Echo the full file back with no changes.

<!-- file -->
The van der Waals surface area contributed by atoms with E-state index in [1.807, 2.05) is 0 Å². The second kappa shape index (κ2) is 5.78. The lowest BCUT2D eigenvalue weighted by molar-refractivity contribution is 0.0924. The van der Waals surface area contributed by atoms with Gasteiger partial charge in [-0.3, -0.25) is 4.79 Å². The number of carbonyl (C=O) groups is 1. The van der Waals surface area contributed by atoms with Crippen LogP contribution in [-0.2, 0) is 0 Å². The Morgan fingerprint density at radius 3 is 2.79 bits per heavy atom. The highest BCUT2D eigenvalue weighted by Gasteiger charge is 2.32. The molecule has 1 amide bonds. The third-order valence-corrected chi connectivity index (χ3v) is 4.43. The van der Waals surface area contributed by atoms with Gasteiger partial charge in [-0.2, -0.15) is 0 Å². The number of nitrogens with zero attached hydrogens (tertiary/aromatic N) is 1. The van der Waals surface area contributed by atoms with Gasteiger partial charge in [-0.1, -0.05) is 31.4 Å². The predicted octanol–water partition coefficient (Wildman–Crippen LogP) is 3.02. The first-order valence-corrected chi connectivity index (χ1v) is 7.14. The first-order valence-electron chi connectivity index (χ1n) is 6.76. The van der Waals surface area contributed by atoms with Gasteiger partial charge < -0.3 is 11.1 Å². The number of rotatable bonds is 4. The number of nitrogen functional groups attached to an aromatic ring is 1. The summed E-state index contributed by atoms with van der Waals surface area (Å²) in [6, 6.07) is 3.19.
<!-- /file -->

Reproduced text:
The van der Waals surface area contributed by atoms with E-state index in [1.807, 2.05) is 0 Å². The second kappa shape index (κ2) is 5.78. The lowest BCUT2D eigenvalue weighted by molar-refractivity contribution is 0.0924. The van der Waals surface area contributed by atoms with Gasteiger partial charge in [-0.3, -0.25) is 4.79 Å². The number of carbonyl (C=O) groups is 1. The van der Waals surface area contributed by atoms with Crippen LogP contribution in [-0.2, 0) is 0 Å². The Morgan fingerprint density at radius 3 is 2.79 bits per heavy atom. The highest BCUT2D eigenvalue weighted by Gasteiger charge is 2.32. The molecule has 1 amide bonds. The third-order valence-corrected chi connectivity index (χ3v) is 4.43. The van der Waals surface area contributed by atoms with Gasteiger partial charge in [-0.2, -0.15) is 0 Å². The number of nitrogens with zero attached hydrogens (tertiary/aromatic N) is 1. The van der Waals surface area contributed by atoms with Gasteiger partial charge in [-0.1, -0.05) is 31.4 Å². The predicted octanol–water partition coefficient (Wildman–Crippen LogP) is 3.02. The first-order valence-corrected chi connectivity index (χ1v) is 7.14. The first-order valence-electron chi connectivity index (χ1n) is 6.76. The van der Waals surface area contributed by atoms with Gasteiger partial charge < -0.3 is 11.1 Å². The number of rotatable bonds is 4. The number of nitrogen functional groups attached to an aromatic ring is 1. The summed E-state index contributed by atoms with van der Waals surface area (Å²) in [6, 6.07) is 3.19.